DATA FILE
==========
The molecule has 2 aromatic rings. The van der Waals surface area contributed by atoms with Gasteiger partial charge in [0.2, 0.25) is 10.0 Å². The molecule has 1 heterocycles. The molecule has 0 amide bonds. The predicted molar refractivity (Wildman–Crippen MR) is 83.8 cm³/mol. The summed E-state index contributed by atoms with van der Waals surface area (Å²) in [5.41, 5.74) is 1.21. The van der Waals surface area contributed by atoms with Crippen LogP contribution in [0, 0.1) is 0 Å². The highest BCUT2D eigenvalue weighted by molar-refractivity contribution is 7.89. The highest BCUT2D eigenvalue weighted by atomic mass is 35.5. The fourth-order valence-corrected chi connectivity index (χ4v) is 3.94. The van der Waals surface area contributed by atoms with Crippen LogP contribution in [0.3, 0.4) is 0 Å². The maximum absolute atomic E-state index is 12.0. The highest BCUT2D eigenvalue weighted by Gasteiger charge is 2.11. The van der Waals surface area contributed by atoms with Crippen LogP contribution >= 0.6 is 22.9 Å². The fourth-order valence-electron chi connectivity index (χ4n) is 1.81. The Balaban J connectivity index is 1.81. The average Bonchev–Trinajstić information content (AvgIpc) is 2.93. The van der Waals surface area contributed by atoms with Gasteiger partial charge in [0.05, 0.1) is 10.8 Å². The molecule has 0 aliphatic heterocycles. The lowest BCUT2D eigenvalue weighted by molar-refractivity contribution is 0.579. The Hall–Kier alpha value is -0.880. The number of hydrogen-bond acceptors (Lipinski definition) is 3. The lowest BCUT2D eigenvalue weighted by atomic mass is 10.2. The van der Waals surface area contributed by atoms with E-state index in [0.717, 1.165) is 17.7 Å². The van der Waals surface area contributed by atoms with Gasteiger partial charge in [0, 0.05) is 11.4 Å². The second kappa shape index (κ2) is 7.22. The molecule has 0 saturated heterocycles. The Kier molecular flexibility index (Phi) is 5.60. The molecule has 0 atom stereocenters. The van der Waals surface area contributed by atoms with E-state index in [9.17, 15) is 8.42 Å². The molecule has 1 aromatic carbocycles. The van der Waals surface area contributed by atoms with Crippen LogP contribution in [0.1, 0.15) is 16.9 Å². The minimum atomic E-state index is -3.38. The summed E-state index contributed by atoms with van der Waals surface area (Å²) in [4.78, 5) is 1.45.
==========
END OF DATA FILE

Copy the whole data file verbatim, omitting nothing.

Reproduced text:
The molecule has 2 aromatic rings. The van der Waals surface area contributed by atoms with Gasteiger partial charge in [0.2, 0.25) is 10.0 Å². The molecule has 1 heterocycles. The molecule has 0 amide bonds. The predicted molar refractivity (Wildman–Crippen MR) is 83.8 cm³/mol. The summed E-state index contributed by atoms with van der Waals surface area (Å²) in [5.41, 5.74) is 1.21. The van der Waals surface area contributed by atoms with Crippen LogP contribution in [0, 0.1) is 0 Å². The highest BCUT2D eigenvalue weighted by molar-refractivity contribution is 7.89. The highest BCUT2D eigenvalue weighted by atomic mass is 35.5. The fourth-order valence-corrected chi connectivity index (χ4v) is 3.94. The van der Waals surface area contributed by atoms with Crippen LogP contribution in [0.3, 0.4) is 0 Å². The maximum absolute atomic E-state index is 12.0. The highest BCUT2D eigenvalue weighted by Gasteiger charge is 2.11. The van der Waals surface area contributed by atoms with Crippen LogP contribution >= 0.6 is 22.9 Å². The fourth-order valence-electron chi connectivity index (χ4n) is 1.81. The Balaban J connectivity index is 1.81. The average Bonchev–Trinajstić information content (AvgIpc) is 2.93. The van der Waals surface area contributed by atoms with Gasteiger partial charge in [0.05, 0.1) is 10.8 Å². The molecule has 0 aliphatic heterocycles. The lowest BCUT2D eigenvalue weighted by molar-refractivity contribution is 0.579. The Hall–Kier alpha value is -0.880. The number of hydrogen-bond acceptors (Lipinski definition) is 3. The lowest BCUT2D eigenvalue weighted by atomic mass is 10.2. The van der Waals surface area contributed by atoms with E-state index in [0.717, 1.165) is 17.7 Å². The van der Waals surface area contributed by atoms with Gasteiger partial charge in [0, 0.05) is 11.4 Å². The second kappa shape index (κ2) is 7.22. The molecule has 0 saturated heterocycles. The Kier molecular flexibility index (Phi) is 5.60. The molecule has 0 atom stereocenters. The van der Waals surface area contributed by atoms with E-state index in [9.17, 15) is 8.42 Å². The molecule has 1 aromatic carbocycles. The van der Waals surface area contributed by atoms with Crippen LogP contribution in [0.1, 0.15) is 16.9 Å². The minimum atomic E-state index is -3.38. The summed E-state index contributed by atoms with van der Waals surface area (Å²) in [4.78, 5) is 1.45.